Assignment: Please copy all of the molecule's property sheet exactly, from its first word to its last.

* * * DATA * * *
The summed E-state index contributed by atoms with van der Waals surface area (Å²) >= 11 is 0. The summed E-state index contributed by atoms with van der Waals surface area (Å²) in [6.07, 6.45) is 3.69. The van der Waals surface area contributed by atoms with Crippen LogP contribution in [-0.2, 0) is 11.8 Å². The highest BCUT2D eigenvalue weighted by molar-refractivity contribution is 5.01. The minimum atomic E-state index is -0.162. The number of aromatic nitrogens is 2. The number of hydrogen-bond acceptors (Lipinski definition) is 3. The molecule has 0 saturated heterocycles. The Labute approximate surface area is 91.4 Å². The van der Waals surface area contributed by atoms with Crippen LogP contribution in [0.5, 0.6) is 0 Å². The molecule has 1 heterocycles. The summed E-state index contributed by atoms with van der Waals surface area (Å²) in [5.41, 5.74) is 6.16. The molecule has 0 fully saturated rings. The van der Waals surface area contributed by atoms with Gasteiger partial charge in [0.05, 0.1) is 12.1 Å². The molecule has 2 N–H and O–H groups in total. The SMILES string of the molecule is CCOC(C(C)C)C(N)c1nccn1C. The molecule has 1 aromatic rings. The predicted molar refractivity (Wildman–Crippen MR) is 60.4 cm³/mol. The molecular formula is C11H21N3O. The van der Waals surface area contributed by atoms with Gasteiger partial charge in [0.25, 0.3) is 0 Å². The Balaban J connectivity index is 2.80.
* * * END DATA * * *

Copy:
The summed E-state index contributed by atoms with van der Waals surface area (Å²) >= 11 is 0. The summed E-state index contributed by atoms with van der Waals surface area (Å²) in [6.07, 6.45) is 3.69. The van der Waals surface area contributed by atoms with Crippen LogP contribution in [-0.2, 0) is 11.8 Å². The highest BCUT2D eigenvalue weighted by molar-refractivity contribution is 5.01. The minimum atomic E-state index is -0.162. The number of aromatic nitrogens is 2. The number of hydrogen-bond acceptors (Lipinski definition) is 3. The molecule has 0 saturated heterocycles. The Labute approximate surface area is 91.4 Å². The van der Waals surface area contributed by atoms with Crippen LogP contribution in [0.5, 0.6) is 0 Å². The molecule has 1 heterocycles. The summed E-state index contributed by atoms with van der Waals surface area (Å²) in [5.41, 5.74) is 6.16. The molecule has 0 fully saturated rings. The van der Waals surface area contributed by atoms with Gasteiger partial charge in [0.05, 0.1) is 12.1 Å². The molecule has 2 N–H and O–H groups in total. The SMILES string of the molecule is CCOC(C(C)C)C(N)c1nccn1C. The molecule has 1 aromatic rings. The predicted molar refractivity (Wildman–Crippen MR) is 60.4 cm³/mol. The molecular formula is C11H21N3O. The van der Waals surface area contributed by atoms with Gasteiger partial charge in [0.25, 0.3) is 0 Å². The Balaban J connectivity index is 2.80.